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Could digital sales also be contracting?

Could digital sales also be contracting? Exclusive

May 18, 2012 | By Matt Matthews

In my last two columns this week, I've detailed some of the specifics behind the declining retail video game market in the United States, focusing on the lagging hardware segment and the collapse in casual gamer engagement on traditional game systems. Now I want to get to the picture for the market outside of retail, specifically the digital content market.

The NPD Group has been refining its methods for capturing data about the sales for video game content being sold outside the new, packaged retail market. For over two years they have been periodically publishing their estimates for this consumer spending, and I believe are now including it in their U.S. Games Market Dynamics report. The next report, about the first calendar quarter of 2012, is due out next month.

In terms of public data, the NPD Group only reports two types of numbers. The first is the total for new, packaged video game content the physical discs and cartridges and cards on which games are sold. The second type is, quite simply, everything else. That includes used games, full game and add-on content downloads, social network games, mobile games, rentals and subscriptions. For the sake of brevity, I'll refer to this second category as ex-retail.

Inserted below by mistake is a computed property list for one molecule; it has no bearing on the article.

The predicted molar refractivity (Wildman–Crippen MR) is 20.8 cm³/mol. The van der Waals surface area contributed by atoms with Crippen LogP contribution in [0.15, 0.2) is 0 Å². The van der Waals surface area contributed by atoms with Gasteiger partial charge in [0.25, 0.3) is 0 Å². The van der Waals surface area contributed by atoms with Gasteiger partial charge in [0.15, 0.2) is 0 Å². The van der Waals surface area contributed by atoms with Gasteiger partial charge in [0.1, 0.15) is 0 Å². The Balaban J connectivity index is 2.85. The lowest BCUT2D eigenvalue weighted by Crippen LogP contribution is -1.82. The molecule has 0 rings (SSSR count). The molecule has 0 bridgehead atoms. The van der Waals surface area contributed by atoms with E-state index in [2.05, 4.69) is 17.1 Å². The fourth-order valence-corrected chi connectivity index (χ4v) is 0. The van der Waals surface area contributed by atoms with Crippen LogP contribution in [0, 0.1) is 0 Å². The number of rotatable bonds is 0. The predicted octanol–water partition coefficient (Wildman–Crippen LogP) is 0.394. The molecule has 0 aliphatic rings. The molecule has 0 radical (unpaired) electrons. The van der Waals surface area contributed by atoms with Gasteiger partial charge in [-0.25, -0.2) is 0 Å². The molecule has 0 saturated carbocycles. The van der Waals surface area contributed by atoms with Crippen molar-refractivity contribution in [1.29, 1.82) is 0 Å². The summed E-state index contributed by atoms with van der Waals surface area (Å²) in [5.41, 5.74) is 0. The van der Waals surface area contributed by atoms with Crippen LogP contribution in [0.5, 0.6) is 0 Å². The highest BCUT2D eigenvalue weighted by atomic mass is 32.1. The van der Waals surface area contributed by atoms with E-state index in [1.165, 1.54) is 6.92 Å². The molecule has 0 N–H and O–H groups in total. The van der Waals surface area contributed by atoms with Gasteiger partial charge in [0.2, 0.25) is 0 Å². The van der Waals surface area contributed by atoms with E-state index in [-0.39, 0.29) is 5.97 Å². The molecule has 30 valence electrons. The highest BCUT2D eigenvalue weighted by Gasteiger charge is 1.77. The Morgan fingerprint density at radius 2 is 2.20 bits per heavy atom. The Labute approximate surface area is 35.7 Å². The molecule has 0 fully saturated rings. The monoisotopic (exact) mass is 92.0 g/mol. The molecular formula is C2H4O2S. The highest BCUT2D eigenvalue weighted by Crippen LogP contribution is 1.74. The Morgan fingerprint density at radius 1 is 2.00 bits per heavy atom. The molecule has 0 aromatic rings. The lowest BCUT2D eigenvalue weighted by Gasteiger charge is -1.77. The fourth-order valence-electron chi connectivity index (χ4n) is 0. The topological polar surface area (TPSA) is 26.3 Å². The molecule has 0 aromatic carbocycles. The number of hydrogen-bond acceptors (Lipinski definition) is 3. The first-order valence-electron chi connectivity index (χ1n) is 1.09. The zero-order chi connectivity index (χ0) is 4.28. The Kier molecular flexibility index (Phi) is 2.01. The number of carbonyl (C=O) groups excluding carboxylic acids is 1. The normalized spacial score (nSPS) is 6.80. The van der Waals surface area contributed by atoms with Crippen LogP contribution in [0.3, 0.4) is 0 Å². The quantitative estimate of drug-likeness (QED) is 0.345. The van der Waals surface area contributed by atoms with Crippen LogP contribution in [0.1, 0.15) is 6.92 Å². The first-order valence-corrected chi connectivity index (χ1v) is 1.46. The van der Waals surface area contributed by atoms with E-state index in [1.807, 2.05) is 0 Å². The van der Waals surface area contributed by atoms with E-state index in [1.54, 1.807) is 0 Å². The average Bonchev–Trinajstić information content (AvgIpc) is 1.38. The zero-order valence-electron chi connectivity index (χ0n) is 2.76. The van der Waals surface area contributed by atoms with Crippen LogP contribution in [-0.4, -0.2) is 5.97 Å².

If you read that description of ex-retail carefully, you'll notice that the data includes money spent on non-physical game content and two specific types of physical content, rentals and used game sales. That makes this a little more tricky, since we don't have just the digital part.

Now, let me outline the numbers we have. According to my records, the information released by the NPD Group shows that the ex-retail sales in the first quarter of 2010 were approximately $1.68 billion. In the first quarter of 2011, that figure rose to approximately $1.85 billion, an increase of 10%.

The final figures for the first quarter of this year aren't out yet, but the preliminary estimates that have been released for individual months are $350-$400 million in January and $550-$600 million in February. (For the sake of completeness, the figure for April was about $350 million again.)

The only figure missing is for March, but the data we have already is troubling. According to these figures, total ex-retail spending was $0.9 - $1.0 billion for the first two months of 2012.